Earlier today, the largest graduating class in the history of LaGuardia Community College—1,735—celebrated earning their associate’s degrees at the college’s 2017 Commencement. The ceremony, which marked the 45th graduation for the college, a member of the City University of New York (CUNY), had an audience of over 10,000 family members and friends of the graduates, college faculty and staff, CUNY Trustees, elected officials, and invited guests. The event was held at Barclays Center.
“LaGuardia graduates are what our city and nation need to thrive! Because our students overwhelmingly come from low-income, recent immigrant, or other disadvantaged backgrounds, earning their associate’s is an incredible accomplishment,” said LaGuardia Community College President Gail O. Mellow. “And the grit that many have shown—learning English, juggling work, raising young children, and dealing with other obstacles along the way, often with optimism, humor, and perseverance—is sure to serve them well in a senior college or in the job market. These 2017 graduates represent our greatest achievement.”
Co-founder of #BlackLiverMatter and special projects director for the National Domestic Workers Alliance, Alicia Garza, gave the keynote address. Lorelei Salas, JD, commissioner of NYC’s Department of Consumer Affairs, gave the alumni speech. Commissioner Salas is a 1993 graduate of LaGuardia.
“LaGuardia Community College graduates represent just about every possible background—every color and culture, every faith and walk of life. I was pleased and honored to have delivered the 2017 Commencement keynote today,” said Garza, who will receive the Sydney Peace Prize, Australia’s international peace prize, later this year. “The world needs the best and the brightest thinkers, strategists, and tech gurus, to build the world that we want to see. A world where all lives matter.”
“My presence at today’s graduation is proof that LaGuardia creates opportunities for those with perseverance and intellect,” said Commissioner Salas.
The 2017 Class Speech was given by Remy Patrick Lavilla, age 19, who moved to the United States in 2015 after Typhoon Haiyan devastated his hometown in The Philippines. He received his associate’s in accounting; this fall he’ll begin pursuing his bachelor’s in economics at Columbia University. During his time at LaGuardia, he was awarded numerous awards and honors, including ThinkGeek’s National Innovation for Tomorrow Award. At LaGuardia, Lavilla was a President’s Society Ambassador, a member of both the Honors Program and Phi Theta Kappa. He managed his many on-campus activities while consistently making the Dean’s List; maintaining a 3.9 GPA.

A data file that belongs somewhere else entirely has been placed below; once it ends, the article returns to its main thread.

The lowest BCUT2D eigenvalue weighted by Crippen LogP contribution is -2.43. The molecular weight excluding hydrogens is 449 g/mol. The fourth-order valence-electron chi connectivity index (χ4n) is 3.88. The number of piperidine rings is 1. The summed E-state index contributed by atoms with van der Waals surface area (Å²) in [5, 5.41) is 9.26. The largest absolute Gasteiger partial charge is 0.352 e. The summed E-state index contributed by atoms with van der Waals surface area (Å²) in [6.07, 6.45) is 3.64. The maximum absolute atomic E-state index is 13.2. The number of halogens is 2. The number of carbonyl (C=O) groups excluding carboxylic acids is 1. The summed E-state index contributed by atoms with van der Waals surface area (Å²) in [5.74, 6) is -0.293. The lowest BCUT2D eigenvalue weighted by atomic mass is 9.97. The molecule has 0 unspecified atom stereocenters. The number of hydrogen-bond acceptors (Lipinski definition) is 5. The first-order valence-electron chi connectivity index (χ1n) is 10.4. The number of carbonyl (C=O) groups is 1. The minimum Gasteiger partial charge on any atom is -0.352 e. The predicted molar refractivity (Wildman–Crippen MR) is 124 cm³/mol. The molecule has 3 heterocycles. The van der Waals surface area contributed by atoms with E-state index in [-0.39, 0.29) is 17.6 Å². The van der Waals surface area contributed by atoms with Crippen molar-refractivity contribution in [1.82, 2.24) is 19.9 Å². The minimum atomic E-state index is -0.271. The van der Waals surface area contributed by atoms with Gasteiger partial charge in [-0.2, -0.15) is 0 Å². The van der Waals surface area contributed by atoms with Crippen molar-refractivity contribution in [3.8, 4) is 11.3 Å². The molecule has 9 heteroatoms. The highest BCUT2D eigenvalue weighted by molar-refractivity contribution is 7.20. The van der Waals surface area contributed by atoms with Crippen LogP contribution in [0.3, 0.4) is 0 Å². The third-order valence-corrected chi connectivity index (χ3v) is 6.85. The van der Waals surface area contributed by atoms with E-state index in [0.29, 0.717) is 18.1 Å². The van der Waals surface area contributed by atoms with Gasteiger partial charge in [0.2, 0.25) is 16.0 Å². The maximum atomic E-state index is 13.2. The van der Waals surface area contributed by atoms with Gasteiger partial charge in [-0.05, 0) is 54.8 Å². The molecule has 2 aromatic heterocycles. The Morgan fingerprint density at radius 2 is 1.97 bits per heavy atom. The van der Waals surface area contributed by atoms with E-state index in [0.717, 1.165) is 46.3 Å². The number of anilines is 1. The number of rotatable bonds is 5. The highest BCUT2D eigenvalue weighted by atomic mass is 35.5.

“I thank the professors at LaGuardia for making learning our passion, for instilling in us the hunger for knowledge, and the passion to learn,” said Lavilla. “Today, we became LaGuardia alums and I encourage my fellow Class 2017 graduates to continue to fight against stereotypes about community college students. We are the ultimate measure of the success of community colleges!”
Among the oldest graduates is Verdia Hart, 72-years-old, a retired African-American woman who’s traveled to NYC from her home in Columbia, South Carolina, to pick up her associate’s degree. After raising her six children, all of whom will be in the audience, and helping with her 12 grandchildren and two great-grandchildren, Mrs. Hart is fulfilling her life-long goal of earning her college degree. Next step, a bachelor’s!
According to data about the 2017 graduates from LaGuardia’s registrar office, 48 percent are 25 years old or older, and 60 percent are female. Nearly 50 percent self-identify as Hispanic/Latino. The next largest student demographic is Asian, 23 percent; followed by 16 percent Black/African-American. Fifty-nine percent of graduates live in Queens, while 18 percent live in Brooklyn. The top three majors of the class of 2017 were: Business Administration, Liberal Arts: Social Science & Humanities, and Criminal Justice.
Jonathan Morales, one of three LaGuardia honors program students selected for the prestigious and generous Jack Kent Cooke Foundation Undergraduate Transfer Scholarship, which provides up to $40,000 a year towards their bachelor’s, will graduate. He dropped out of high school and worked as a carpenter for several years before finding his way to LaGuardia. This fall he’ll start pursuing his bachelor’s at Stanford University.
Mahmudur Rahman, a Bengali-American from Jamaica, Queens, transferred to LaGuardia after two years at a SUNY college. He earned his associate’s in business administration, and plans to pursue his bachelor’s at Brooklyn College. “LaGuardia created a space where I could take chances exploring what most interests me, and because of LaGuardia’s open access admissions, I’ve met people from all walks of life,” said Rahman, who was a member of the first-ever cohort of President’s Society: Tech, an enrichment program for high-achieving students interested in the tech industry.
The LaGuardia Student Choir performed the Star Spangled Banner, arranged and conducted by LaGuardia Associate Professor of Music and Theater, Lisa DeSpain.